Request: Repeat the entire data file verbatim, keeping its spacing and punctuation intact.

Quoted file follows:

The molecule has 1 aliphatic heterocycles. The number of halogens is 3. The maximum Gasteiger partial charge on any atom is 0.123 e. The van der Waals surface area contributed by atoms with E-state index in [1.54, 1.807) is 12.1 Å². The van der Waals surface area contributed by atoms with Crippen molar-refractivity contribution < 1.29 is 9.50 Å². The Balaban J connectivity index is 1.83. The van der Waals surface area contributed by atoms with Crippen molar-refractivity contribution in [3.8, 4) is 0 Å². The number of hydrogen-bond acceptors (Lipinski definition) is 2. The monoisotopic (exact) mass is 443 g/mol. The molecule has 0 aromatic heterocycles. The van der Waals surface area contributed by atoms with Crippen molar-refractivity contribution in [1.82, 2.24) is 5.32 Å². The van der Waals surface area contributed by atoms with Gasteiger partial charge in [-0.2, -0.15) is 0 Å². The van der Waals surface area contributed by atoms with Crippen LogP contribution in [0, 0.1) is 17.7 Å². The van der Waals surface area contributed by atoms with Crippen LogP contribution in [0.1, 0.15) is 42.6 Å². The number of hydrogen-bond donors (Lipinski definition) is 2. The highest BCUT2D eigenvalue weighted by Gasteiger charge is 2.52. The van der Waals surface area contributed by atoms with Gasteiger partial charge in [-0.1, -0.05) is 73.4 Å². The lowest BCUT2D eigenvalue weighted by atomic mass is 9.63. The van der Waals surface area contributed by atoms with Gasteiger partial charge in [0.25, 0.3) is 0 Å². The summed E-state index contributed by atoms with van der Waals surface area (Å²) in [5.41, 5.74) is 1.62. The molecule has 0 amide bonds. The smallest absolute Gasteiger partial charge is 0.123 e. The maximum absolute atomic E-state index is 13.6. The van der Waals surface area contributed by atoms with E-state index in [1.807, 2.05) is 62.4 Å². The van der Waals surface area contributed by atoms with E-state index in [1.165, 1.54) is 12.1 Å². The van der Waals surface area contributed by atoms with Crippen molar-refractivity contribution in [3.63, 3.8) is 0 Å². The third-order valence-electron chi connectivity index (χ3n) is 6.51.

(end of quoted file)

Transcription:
The molecule has 1 aliphatic heterocycles. The number of halogens is 3. The maximum Gasteiger partial charge on any atom is 0.123 e. The van der Waals surface area contributed by atoms with E-state index in [1.54, 1.807) is 12.1 Å². The van der Waals surface area contributed by atoms with Crippen molar-refractivity contribution < 1.29 is 9.50 Å². The Balaban J connectivity index is 1.83. The van der Waals surface area contributed by atoms with Crippen molar-refractivity contribution in [3.8, 4) is 0 Å². The number of hydrogen-bond acceptors (Lipinski definition) is 2. The monoisotopic (exact) mass is 443 g/mol. The molecule has 0 aromatic heterocycles. The van der Waals surface area contributed by atoms with Crippen molar-refractivity contribution in [1.82, 2.24) is 5.32 Å². The van der Waals surface area contributed by atoms with Gasteiger partial charge in [-0.2, -0.15) is 0 Å². The van der Waals surface area contributed by atoms with Crippen LogP contribution in [0, 0.1) is 17.7 Å². The van der Waals surface area contributed by atoms with Crippen LogP contribution in [0.1, 0.15) is 42.6 Å². The number of hydrogen-bond donors (Lipinski definition) is 2. The highest BCUT2D eigenvalue weighted by Gasteiger charge is 2.52. The van der Waals surface area contributed by atoms with Gasteiger partial charge in [-0.1, -0.05) is 73.4 Å². The lowest BCUT2D eigenvalue weighted by atomic mass is 9.63. The van der Waals surface area contributed by atoms with Gasteiger partial charge in [0.25, 0.3) is 0 Å². The summed E-state index contributed by atoms with van der Waals surface area (Å²) in [5.41, 5.74) is 1.62. The molecule has 0 amide bonds. The smallest absolute Gasteiger partial charge is 0.123 e. The maximum absolute atomic E-state index is 13.6. The van der Waals surface area contributed by atoms with E-state index in [1.807, 2.05) is 62.4 Å². The van der Waals surface area contributed by atoms with E-state index in [1.165, 1.54) is 12.1 Å². The van der Waals surface area contributed by atoms with Crippen molar-refractivity contribution in [3.63, 3.8) is 0 Å². The third-order valence-electron chi connectivity index (χ3n) is 6.51.